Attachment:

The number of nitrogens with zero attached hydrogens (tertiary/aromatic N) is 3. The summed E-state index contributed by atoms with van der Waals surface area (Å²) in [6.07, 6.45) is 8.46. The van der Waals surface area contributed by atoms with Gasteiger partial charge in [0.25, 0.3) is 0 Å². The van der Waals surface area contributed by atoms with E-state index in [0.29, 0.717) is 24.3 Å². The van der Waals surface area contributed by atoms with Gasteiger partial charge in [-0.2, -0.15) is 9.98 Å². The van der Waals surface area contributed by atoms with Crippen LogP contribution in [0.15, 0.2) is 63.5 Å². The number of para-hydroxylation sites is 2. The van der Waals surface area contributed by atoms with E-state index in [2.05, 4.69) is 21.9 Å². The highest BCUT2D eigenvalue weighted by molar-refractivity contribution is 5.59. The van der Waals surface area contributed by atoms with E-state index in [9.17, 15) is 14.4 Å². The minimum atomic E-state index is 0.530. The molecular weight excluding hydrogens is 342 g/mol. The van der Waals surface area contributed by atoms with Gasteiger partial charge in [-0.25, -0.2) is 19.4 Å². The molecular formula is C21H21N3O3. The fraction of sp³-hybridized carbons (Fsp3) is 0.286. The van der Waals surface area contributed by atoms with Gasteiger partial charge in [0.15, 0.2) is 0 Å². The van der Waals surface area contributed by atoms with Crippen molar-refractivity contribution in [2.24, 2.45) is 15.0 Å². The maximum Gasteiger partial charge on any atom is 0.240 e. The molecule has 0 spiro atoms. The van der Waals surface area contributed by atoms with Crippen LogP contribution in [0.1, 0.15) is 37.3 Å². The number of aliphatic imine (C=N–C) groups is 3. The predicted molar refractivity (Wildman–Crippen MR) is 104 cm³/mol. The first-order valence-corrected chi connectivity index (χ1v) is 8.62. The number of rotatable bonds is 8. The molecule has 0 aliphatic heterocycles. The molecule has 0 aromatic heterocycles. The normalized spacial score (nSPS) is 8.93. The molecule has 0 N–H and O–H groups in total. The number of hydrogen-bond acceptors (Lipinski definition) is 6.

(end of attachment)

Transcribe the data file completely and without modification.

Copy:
The number of nitrogens with zero attached hydrogens (tertiary/aromatic N) is 3. The summed E-state index contributed by atoms with van der Waals surface area (Å²) in [6.07, 6.45) is 8.46. The van der Waals surface area contributed by atoms with Gasteiger partial charge in [0.25, 0.3) is 0 Å². The van der Waals surface area contributed by atoms with E-state index in [0.29, 0.717) is 24.3 Å². The van der Waals surface area contributed by atoms with Gasteiger partial charge in [-0.2, -0.15) is 9.98 Å². The van der Waals surface area contributed by atoms with Crippen LogP contribution in [0.15, 0.2) is 63.5 Å². The number of para-hydroxylation sites is 2. The van der Waals surface area contributed by atoms with E-state index in [2.05, 4.69) is 21.9 Å². The highest BCUT2D eigenvalue weighted by molar-refractivity contribution is 5.59. The van der Waals surface area contributed by atoms with E-state index in [9.17, 15) is 14.4 Å². The minimum atomic E-state index is 0.530. The molecular weight excluding hydrogens is 342 g/mol. The van der Waals surface area contributed by atoms with Gasteiger partial charge in [-0.25, -0.2) is 19.4 Å². The molecular formula is C21H21N3O3. The fraction of sp³-hybridized carbons (Fsp3) is 0.286. The van der Waals surface area contributed by atoms with Gasteiger partial charge in [0.15, 0.2) is 0 Å². The van der Waals surface area contributed by atoms with Crippen molar-refractivity contribution in [2.24, 2.45) is 15.0 Å². The maximum Gasteiger partial charge on any atom is 0.240 e. The molecule has 0 spiro atoms. The van der Waals surface area contributed by atoms with Crippen LogP contribution in [0.1, 0.15) is 37.3 Å². The number of aliphatic imine (C=N–C) groups is 3. The predicted molar refractivity (Wildman–Crippen MR) is 104 cm³/mol. The first-order valence-corrected chi connectivity index (χ1v) is 8.62. The number of rotatable bonds is 8. The molecule has 0 aliphatic heterocycles. The molecule has 0 aromatic heterocycles. The normalized spacial score (nSPS) is 8.93. The molecule has 0 N–H and O–H groups in total. The number of hydrogen-bond acceptors (Lipinski definition) is 6.